Ghebreyesus said, “We might be tired of COVID-19. But it is not tired of us. It preys on those in weaker health, but it preys on other weaknesses too: inequality, division, denial, wishful thinking and willful igno- rance.
“We cannot negotiate with it, nor close our eyes and hope it goes away. it pays no heed to political rhetoric or conspiracy theories. Our only hope is science, solutions and solidarity.”
The message on the need for caution was also echoed by UK Prime Minister, Johnson, who, according to iTV News, noted that there was still a long way to go regarding a Covid-19 vaccine.
He urged the people to continue with adherence to basic Covid-19 protocols.
“I just don’t want to let people run away with the idea that this development today is necessarily a home run, a slam dunk, a shot
to the back of the net. We have a long way to go. We cannot let our enthusiasm tonight run away with us,” Johnson said.
Experts to include senior research fellow in global health at the University of Southampton, Michael Head, speaking with AFP, called it an “excellent result for a first generation vaccine.”
Peter Horby, professor of emerging infectious diseases and global health in the Nuffield Department of Medicine, University of Oxford, said Pfizer’s announcement “feels like a watershed moment” in the pandemic.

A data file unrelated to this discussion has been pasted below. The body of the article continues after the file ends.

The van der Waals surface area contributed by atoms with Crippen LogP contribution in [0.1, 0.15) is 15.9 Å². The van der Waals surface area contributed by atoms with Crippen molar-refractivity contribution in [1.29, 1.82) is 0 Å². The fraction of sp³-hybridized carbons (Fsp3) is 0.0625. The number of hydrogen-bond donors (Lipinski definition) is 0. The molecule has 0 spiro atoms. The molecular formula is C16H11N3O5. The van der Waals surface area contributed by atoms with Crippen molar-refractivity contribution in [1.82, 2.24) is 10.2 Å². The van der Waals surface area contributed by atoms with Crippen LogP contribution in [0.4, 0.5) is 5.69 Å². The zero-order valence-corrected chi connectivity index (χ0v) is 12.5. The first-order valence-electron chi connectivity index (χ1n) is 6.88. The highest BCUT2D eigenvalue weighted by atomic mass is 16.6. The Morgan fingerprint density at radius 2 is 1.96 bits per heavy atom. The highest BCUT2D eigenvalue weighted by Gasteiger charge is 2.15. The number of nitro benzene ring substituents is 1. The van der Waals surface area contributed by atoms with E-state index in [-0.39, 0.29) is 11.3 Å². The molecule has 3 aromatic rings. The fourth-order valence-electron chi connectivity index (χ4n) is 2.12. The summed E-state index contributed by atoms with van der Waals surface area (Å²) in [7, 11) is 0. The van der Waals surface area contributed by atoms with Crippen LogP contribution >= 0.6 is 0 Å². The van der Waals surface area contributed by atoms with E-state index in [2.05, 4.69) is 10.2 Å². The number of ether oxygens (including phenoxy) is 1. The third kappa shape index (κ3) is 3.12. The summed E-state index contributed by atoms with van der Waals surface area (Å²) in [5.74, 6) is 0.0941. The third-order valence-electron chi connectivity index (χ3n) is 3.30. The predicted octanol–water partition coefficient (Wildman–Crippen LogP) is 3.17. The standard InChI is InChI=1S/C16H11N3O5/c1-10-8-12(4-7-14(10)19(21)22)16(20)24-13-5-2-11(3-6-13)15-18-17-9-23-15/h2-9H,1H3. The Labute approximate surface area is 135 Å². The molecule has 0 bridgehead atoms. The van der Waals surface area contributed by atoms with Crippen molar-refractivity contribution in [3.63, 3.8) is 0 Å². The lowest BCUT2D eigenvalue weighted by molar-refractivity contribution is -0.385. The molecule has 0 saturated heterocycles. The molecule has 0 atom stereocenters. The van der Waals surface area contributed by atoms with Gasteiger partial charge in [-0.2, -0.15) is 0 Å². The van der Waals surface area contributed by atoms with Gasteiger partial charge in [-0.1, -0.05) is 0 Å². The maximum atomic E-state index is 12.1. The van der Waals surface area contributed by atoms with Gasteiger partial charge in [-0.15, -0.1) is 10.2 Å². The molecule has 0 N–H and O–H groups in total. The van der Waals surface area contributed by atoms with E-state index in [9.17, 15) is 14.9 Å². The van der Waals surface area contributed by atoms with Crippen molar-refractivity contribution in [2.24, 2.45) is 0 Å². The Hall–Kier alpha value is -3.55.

Eleanor Riley, professor of immunology and infectious disease at the University of Edinburgh, said Monday’s results, for example, did not disclose the ages of participants.
“If a vaccine is to reduce severe disease and death, and thus enable the pop- ulation at large to return to their normal day-to-day lives, it will need to be ef- fective in older and elderly members of our society,” she said.
The WHO figures on Monday showed that the number of confirmed Covid-19 cases worldwide has surpassed 50 million.
A WHO dashboard showed that globally, as of 10:45 a.m CET (0945 GMT) on Monday, a total of 50,030,121 confirmed cases of COVID-19, including 1,252,072 deaths, had been reported to the United Nations (UN) health agency.